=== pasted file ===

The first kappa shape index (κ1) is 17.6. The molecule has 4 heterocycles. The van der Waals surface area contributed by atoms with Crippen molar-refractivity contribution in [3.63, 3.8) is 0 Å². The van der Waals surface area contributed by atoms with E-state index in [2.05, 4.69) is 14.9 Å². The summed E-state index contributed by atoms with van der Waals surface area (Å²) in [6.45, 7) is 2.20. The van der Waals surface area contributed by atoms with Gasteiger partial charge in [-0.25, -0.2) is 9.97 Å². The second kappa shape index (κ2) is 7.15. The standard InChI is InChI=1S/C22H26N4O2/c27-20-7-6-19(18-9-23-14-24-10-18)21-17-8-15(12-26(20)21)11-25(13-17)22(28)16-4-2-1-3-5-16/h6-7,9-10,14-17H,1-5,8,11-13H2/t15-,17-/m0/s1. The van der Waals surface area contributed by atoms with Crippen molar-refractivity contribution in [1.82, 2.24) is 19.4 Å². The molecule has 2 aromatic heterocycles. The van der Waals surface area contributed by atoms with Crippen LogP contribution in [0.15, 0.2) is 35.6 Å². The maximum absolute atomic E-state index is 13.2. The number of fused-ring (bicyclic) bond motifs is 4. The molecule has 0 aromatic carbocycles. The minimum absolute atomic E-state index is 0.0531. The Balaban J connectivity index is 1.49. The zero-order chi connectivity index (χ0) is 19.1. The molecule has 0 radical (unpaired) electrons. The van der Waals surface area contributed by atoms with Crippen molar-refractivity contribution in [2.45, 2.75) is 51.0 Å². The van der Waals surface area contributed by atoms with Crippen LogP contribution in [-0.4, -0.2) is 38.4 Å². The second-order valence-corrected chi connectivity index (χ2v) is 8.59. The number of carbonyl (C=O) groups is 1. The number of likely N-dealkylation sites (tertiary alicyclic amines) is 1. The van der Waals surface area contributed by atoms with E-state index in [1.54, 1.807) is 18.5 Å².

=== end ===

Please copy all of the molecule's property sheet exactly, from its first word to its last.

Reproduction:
The first kappa shape index (κ1) is 17.6. The molecule has 4 heterocycles. The van der Waals surface area contributed by atoms with Crippen molar-refractivity contribution in [3.63, 3.8) is 0 Å². The van der Waals surface area contributed by atoms with E-state index in [2.05, 4.69) is 14.9 Å². The summed E-state index contributed by atoms with van der Waals surface area (Å²) in [6.45, 7) is 2.20. The van der Waals surface area contributed by atoms with Gasteiger partial charge in [-0.25, -0.2) is 9.97 Å². The second kappa shape index (κ2) is 7.15. The standard InChI is InChI=1S/C22H26N4O2/c27-20-7-6-19(18-9-23-14-24-10-18)21-17-8-15(12-26(20)21)11-25(13-17)22(28)16-4-2-1-3-5-16/h6-7,9-10,14-17H,1-5,8,11-13H2/t15-,17-/m0/s1. The van der Waals surface area contributed by atoms with Crippen molar-refractivity contribution in [1.82, 2.24) is 19.4 Å². The molecule has 2 aromatic heterocycles. The van der Waals surface area contributed by atoms with Crippen LogP contribution in [0.15, 0.2) is 35.6 Å². The maximum absolute atomic E-state index is 13.2. The number of fused-ring (bicyclic) bond motifs is 4. The molecule has 0 aromatic carbocycles. The minimum absolute atomic E-state index is 0.0531. The Balaban J connectivity index is 1.49. The zero-order chi connectivity index (χ0) is 19.1. The molecule has 0 radical (unpaired) electrons. The van der Waals surface area contributed by atoms with Crippen molar-refractivity contribution in [2.45, 2.75) is 51.0 Å². The van der Waals surface area contributed by atoms with Crippen LogP contribution in [-0.4, -0.2) is 38.4 Å². The second-order valence-corrected chi connectivity index (χ2v) is 8.59. The number of carbonyl (C=O) groups is 1. The number of likely N-dealkylation sites (tertiary alicyclic amines) is 1. The van der Waals surface area contributed by atoms with E-state index in [1.54, 1.807) is 18.5 Å².